Monday, May 16, 2005

Macbeth d. Roman Polanski, 1971

There is a good deal of difference between respect for the source material and genuflection of it. In the case of William Shakespeare's Macbeth, genuflection would be ignoring the ignobility of the characters, the mired fields of Scotland, and the utter lack of morality in reverence of Shakespeare's words. Because his language is so evocative - even amidst pure squalor - the temptation to "beautify" a filmic adaptation is understandable, albeit, at least in the case of Macbeth, a misstep. Thankfully, Roman Polanski, et al, embrace the squalid nature of Macbeth, turning medieval Scotland into a cesspool and emphasizing the depravity of the characters.

Shit, piss, blood, and a general matter of filth pock the Scottish plain, sparing not a one. Beggar and noble alike wade through the refuse, seemingly never free of the dirt and mud. This filth stands as a nice visual metaphor - contributed by Polanski - for the soiled depravity of the characters' souls. Just as the landscape and the bodies of the nobility are never clean, so are their actions.

Unlike most of Shakespeare's plays, there is no hero in Macbeth. The eponymous Macbeth is so overcome by desire for power that he in no way can be called a hero. The same goes for Lady Macbeth. So look to the opposition, right? Well, Siward is like a reed in the wind, playing to the current power. "All hail, King of Scotland," he yells twice - once for Macbeth and once for Malcolm. Macduff is ultimately a reactionist, never actually pursuing any protagonist deed, only responding to crimes against his family and person. It could be assumed rightfully from Banquo's imploring of the witches for his fate that he, if in Macbeth's place, would chase power in the same manner. The key to this lack of "good guy" lies in Malcolm. In a speech unfortunately exorcised from the film (although the spirit of the film knells this idea the whole way through), Malcolm expresses his doubt as to whether he could be king. He tells Macduff that his vices are just as bad as Macbeth's, if not worse. There's the point of the play, and the key to Polanski's success. Polanski understands that the point of Macbeth is interminable human depravity. All humankind is susceptible to soulless greed; the only thing separating one person from another is circumstance.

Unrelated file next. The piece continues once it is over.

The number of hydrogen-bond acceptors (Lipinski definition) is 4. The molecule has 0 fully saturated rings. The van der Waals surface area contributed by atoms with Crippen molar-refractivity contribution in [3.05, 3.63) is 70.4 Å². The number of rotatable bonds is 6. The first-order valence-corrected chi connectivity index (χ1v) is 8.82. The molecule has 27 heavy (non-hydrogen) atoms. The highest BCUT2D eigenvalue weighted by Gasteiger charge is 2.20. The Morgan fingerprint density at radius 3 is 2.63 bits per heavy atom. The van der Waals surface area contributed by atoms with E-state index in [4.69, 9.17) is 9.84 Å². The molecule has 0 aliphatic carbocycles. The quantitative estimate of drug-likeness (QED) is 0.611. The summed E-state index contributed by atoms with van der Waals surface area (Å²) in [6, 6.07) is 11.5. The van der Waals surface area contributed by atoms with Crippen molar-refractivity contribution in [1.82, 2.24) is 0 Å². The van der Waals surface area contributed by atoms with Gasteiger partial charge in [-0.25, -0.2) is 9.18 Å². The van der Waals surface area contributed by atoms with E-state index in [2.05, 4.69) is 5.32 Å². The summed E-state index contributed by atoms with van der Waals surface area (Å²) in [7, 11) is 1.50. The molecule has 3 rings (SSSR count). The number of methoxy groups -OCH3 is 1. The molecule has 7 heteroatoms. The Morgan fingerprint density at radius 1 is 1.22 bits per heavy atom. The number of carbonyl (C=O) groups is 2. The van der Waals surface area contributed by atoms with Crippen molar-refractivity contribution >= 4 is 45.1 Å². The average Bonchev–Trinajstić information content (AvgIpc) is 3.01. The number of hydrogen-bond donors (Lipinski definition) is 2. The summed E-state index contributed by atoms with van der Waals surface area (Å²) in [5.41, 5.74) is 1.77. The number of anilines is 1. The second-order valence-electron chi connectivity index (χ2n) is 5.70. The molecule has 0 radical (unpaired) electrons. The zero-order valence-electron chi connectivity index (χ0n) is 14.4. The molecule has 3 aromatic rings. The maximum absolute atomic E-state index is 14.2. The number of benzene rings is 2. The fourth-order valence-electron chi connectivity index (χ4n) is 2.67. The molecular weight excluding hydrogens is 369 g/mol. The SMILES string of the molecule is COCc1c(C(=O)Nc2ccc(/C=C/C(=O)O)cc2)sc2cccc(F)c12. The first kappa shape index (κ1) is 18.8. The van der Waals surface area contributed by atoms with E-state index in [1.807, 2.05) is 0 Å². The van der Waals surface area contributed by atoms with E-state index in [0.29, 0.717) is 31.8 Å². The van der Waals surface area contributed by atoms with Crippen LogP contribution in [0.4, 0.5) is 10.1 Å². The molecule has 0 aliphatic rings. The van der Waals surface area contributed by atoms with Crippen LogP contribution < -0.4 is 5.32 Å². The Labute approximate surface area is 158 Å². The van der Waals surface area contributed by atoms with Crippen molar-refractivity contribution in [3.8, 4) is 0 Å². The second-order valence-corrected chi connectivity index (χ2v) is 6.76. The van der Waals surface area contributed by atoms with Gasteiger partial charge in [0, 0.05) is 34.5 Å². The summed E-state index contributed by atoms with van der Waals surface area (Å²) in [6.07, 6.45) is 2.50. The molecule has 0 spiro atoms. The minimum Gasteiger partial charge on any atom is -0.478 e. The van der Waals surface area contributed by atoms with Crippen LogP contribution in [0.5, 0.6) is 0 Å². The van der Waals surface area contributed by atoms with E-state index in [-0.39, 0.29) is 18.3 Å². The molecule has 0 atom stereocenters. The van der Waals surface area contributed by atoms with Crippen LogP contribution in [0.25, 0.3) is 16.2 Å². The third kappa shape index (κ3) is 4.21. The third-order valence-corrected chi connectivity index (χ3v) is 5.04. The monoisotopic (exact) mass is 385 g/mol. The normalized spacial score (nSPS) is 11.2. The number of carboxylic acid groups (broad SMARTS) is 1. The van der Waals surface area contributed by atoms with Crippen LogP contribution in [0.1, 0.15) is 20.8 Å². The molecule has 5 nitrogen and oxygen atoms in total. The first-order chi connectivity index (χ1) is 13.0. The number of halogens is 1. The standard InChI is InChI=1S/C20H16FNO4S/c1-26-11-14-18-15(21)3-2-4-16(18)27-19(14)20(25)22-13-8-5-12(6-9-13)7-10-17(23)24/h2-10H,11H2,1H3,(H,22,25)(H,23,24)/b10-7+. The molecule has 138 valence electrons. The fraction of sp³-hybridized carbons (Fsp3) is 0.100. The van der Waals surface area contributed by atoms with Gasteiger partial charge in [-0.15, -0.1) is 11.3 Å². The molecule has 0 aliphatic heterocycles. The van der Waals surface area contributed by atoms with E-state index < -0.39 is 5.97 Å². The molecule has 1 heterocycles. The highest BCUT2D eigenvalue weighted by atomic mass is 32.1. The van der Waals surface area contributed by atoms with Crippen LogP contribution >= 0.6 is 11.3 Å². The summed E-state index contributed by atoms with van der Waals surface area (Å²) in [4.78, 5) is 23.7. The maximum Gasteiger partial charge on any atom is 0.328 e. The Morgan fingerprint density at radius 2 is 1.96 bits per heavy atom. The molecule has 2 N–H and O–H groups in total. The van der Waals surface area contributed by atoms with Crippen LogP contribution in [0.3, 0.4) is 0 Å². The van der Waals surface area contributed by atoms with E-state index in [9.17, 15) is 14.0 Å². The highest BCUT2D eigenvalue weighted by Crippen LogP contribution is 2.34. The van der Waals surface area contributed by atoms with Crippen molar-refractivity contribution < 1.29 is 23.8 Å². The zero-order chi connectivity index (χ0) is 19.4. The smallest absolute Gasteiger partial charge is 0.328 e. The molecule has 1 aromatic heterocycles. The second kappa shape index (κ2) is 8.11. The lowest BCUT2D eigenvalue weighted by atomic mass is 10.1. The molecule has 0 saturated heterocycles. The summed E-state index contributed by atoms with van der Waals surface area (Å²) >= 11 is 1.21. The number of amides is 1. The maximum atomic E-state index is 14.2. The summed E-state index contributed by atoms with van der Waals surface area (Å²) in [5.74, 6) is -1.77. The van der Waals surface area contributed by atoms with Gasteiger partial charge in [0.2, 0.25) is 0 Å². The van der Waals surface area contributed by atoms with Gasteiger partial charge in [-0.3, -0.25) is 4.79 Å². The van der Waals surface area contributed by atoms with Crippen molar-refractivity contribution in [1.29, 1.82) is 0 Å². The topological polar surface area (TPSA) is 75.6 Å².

So Polanski runs with this idea and modifies it slightly, redistributing lines (most notably the "All Hails" cried by Siward) and, most striking of all, altering the ending. Clearly Malcolm is an important character, but what do we make of Donalbain? Polanski gives him a limp, making it clear that he is inferior to his brother, ergo his lack of complaint when his brother commands the throne. But a clear point in Macbeth is that man's desire for power is incessant. To illustrate this further, Polanski adds a scene for Donalbain at the very end. Donalbain stands in front of the hovel, where Macbeth encountered the Weird Sisters, and enters. He is after fortune, he is after power, and the desire for power continues.

Polanski's adaptation is far from perfect though. The acting is clearly amateur, with nearly every soliloquy internalized - an editorial decision that I imagine must have had something to do with the ineptitude of the actors. Most every other flaw can be traced to the acting, and I imagine that in itself is due to budget constraints. Admirable is Polanski's respect for Shakespeare and lack of respect for the characters. The point is this: to make the characters as repellant as possible in order to emphasize their flaws, flaws that illustrate the theme of the play and humanity at large. In this, Polanski's adaptation succeeds.

1 Comments:

Blogger wbrant said...

Hey, you have a great blog here! I'm definitely going to bookmark you!

I have a lady macbeth site/blog. It pretty much covers lady macbeth related stuff.

Come and check it out if you get time :-)

22 October, 2005 23:19  

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